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National

MIDDLE STATES TEEN

INSPIRED TO SHARE GIFT OF TENNIS

Dan Pyser  |  October 1, 2017
<h1>MIDDLE STATES TEEN</h1>
<h2>INSPIRED TO SHARE GIFT OF TENNIS</h2>
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On the roster of the Gulph Mills 18U advanced team from King of Prussia, Pa., and the USTA Middle States Section, you’ll find a number of talented tennis players.
 

You’ll also find the founder of an impressive charity inspired by the sport of tennis.
 

Priya Aravindhan, a 16-year-old high school junior, started Tennis to a Future two years ago, along with the help from her father, Arvind Aravindhan, the team’s coach and a local tennis pro.
 

“I’ve traveled a lot and I’ve seen poverty firsthand,” said the younger Aravindhan. “These kids don’t really have much. I thought that we could give back to our hometown in India or even expand to other places. Even locally, to give back to the less fortunate or special needs kids and that’s kind of where the idea started.”
 

The idea blossomed into a plan to give back to her parents’ hometown of Chennai, India. ADVERTISEMENT She and her father began collecting gently used tennis equipment, particularly racquets and shoes, and shipped them to a family friend in India to distribute to less fortunate kids.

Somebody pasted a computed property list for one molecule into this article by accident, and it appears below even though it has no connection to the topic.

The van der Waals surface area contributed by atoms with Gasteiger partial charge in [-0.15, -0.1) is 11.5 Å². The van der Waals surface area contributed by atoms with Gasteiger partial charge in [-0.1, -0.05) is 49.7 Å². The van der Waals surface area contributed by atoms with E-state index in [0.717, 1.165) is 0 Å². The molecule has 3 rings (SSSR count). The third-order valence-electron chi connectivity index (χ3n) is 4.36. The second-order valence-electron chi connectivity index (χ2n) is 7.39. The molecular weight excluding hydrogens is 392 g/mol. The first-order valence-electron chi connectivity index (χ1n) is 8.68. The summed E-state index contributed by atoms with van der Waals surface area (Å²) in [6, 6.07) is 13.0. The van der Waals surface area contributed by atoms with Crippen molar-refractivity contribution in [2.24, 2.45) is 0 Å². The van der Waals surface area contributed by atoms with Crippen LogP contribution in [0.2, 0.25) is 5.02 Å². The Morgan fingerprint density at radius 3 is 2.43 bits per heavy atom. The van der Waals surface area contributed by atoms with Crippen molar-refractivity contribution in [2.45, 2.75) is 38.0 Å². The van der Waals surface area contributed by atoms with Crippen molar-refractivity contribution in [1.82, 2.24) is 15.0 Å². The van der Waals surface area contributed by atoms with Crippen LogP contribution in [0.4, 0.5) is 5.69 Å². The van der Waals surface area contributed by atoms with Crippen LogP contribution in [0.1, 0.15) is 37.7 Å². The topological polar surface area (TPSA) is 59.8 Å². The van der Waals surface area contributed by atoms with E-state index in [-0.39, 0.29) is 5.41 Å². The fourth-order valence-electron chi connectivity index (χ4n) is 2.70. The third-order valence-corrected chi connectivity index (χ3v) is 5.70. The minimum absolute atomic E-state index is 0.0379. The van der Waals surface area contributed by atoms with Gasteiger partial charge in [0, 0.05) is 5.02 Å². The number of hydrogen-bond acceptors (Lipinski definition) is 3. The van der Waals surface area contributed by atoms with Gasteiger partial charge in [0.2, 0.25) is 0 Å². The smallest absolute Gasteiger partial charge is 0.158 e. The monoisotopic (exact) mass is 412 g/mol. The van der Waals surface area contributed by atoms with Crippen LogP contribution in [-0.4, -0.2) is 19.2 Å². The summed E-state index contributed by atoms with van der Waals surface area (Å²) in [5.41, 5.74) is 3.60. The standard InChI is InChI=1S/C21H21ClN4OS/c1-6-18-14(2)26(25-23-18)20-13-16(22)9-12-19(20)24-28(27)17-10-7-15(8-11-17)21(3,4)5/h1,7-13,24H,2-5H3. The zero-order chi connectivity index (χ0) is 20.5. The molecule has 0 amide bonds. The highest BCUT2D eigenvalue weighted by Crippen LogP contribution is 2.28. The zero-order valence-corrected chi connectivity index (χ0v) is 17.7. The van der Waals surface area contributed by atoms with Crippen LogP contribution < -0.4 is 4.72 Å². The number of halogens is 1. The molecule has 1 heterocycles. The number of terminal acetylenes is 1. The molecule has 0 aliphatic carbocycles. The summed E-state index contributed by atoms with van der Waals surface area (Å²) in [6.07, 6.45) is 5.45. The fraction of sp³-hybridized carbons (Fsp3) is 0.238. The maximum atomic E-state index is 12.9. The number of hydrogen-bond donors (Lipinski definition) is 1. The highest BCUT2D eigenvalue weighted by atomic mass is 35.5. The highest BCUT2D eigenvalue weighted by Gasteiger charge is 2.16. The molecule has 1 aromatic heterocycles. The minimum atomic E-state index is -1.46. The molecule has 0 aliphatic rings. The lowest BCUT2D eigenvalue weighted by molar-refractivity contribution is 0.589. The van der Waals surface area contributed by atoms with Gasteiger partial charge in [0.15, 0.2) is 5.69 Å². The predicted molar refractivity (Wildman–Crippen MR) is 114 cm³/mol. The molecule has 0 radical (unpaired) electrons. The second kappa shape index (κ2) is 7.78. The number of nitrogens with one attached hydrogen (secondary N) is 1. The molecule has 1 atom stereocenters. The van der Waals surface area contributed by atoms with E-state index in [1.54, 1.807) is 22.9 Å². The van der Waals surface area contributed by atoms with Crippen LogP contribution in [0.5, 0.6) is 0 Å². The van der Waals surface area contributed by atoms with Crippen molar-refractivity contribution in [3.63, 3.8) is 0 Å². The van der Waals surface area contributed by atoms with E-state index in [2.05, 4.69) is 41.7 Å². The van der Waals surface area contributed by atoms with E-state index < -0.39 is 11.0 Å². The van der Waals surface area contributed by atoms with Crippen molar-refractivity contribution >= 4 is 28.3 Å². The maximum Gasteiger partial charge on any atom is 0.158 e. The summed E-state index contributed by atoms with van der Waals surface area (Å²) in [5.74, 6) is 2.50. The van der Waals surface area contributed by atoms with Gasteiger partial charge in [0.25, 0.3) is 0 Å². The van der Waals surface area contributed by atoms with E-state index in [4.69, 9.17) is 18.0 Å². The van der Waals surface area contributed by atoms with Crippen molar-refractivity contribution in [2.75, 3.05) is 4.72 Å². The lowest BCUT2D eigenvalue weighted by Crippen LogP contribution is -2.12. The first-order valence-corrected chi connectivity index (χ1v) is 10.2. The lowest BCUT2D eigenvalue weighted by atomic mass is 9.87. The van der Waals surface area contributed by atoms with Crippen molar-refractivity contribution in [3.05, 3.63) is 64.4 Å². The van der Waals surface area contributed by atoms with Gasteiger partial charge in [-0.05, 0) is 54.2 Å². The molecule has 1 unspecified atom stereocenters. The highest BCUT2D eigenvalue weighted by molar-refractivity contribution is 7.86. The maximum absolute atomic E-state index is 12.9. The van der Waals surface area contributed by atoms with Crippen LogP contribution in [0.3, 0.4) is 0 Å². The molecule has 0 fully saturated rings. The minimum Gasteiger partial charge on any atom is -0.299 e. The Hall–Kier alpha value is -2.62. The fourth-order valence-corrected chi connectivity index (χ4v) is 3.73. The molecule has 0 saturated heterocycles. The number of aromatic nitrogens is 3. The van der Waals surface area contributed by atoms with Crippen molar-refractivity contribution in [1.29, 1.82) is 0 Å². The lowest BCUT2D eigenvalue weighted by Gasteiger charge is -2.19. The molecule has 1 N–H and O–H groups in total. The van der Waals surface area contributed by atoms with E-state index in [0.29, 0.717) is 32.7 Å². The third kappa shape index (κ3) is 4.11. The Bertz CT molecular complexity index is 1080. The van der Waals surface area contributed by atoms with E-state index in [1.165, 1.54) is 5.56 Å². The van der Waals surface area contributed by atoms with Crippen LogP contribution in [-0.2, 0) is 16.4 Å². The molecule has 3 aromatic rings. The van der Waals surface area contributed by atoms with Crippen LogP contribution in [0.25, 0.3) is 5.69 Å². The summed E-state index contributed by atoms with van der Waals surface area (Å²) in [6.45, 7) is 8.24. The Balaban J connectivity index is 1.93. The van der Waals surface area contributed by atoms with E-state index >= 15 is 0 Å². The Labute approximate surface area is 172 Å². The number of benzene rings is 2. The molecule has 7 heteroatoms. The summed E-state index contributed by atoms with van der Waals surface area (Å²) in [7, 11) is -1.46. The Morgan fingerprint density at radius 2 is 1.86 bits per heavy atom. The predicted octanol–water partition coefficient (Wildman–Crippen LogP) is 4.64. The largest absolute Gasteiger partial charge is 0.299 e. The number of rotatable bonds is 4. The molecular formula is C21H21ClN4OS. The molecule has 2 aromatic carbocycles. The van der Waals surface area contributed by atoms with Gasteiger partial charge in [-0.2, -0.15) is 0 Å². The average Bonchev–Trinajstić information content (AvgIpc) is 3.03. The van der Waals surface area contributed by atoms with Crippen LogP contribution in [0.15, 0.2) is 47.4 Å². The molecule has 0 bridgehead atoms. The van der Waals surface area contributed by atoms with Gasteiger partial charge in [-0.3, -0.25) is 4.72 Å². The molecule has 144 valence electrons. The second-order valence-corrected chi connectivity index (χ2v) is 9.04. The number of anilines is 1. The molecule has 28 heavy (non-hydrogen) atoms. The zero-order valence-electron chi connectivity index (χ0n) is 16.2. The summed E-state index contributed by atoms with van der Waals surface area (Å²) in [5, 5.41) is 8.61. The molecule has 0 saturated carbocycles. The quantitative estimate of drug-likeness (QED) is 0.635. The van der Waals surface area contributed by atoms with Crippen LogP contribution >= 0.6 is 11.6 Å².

After the seeing the success of her first philanthropic endeavor, Aravindhan hatched another plan when a devastating flood hit Chennai in late 2015. She arranged a fundraiser at her dad’s tennis club and, between donations and auctions, she was able to raise more than $5,000.
 

Recently, she brought Tennis to a Future to her school, Conestoga High School, where her a number of her Junior Team Tennis teammates attend.

 

“Our goal is to teach people how to teach tennis,” she said.
 

With her group of newly trained tennis instructors, she plans to host free clinics for underprivileged kids in inner-city Philadelphia and surrounding areas.
 

“My ultimate goal would be to spread to different countries and hold free clinics for kids who don’t have the means to play,” said Aravindhan (pictured front row, second from left).
 

Aravindhan has been playing since she was 5 years old. In the end, it comes down to giving back to a sport that has given her so much.
 

“Tennis has given me so much confidence and I just want to share that with other people.”

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